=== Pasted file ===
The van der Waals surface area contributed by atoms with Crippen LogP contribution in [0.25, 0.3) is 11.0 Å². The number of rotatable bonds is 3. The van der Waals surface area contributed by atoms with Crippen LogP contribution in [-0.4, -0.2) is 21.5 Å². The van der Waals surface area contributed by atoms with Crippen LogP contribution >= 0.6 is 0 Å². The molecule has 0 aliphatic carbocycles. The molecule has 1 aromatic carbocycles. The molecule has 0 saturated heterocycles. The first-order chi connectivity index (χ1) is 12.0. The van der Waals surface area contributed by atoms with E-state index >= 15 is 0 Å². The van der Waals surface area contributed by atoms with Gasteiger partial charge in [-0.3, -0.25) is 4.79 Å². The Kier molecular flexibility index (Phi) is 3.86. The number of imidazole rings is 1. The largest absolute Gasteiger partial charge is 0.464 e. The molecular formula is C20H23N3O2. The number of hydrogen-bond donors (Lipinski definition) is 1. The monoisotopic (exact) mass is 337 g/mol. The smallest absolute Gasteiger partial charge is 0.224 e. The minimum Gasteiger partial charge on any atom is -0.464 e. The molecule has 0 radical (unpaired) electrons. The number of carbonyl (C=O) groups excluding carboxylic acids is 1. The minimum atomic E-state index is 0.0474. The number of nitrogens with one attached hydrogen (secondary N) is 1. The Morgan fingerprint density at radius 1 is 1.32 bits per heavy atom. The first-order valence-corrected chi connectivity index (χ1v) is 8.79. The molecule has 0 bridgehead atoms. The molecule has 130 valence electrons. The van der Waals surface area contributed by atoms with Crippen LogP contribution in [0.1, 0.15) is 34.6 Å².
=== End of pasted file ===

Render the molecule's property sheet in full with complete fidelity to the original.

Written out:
The van der Waals surface area contributed by atoms with Crippen LogP contribution in [0.25, 0.3) is 11.0 Å². The number of rotatable bonds is 3. The van der Waals surface area contributed by atoms with Crippen LogP contribution in [-0.4, -0.2) is 21.5 Å². The van der Waals surface area contributed by atoms with Crippen LogP contribution >= 0.6 is 0 Å². The molecule has 0 aliphatic carbocycles. The molecule has 1 aromatic carbocycles. The molecule has 0 saturated heterocycles. The first-order chi connectivity index (χ1) is 12.0. The van der Waals surface area contributed by atoms with E-state index >= 15 is 0 Å². The van der Waals surface area contributed by atoms with Gasteiger partial charge in [-0.3, -0.25) is 4.79 Å². The Kier molecular flexibility index (Phi) is 3.86. The number of imidazole rings is 1. The largest absolute Gasteiger partial charge is 0.464 e. The molecular formula is C20H23N3O2. The number of hydrogen-bond donors (Lipinski definition) is 1. The monoisotopic (exact) mass is 337 g/mol. The smallest absolute Gasteiger partial charge is 0.224 e. The minimum Gasteiger partial charge on any atom is -0.464 e. The molecule has 0 radical (unpaired) electrons. The number of carbonyl (C=O) groups excluding carboxylic acids is 1. The minimum atomic E-state index is 0.0474. The number of nitrogens with one attached hydrogen (secondary N) is 1. The Morgan fingerprint density at radius 1 is 1.32 bits per heavy atom. The first-order valence-corrected chi connectivity index (χ1v) is 8.79. The molecule has 0 bridgehead atoms. The molecule has 130 valence electrons. The van der Waals surface area contributed by atoms with Crippen LogP contribution in [0.1, 0.15) is 34.6 Å².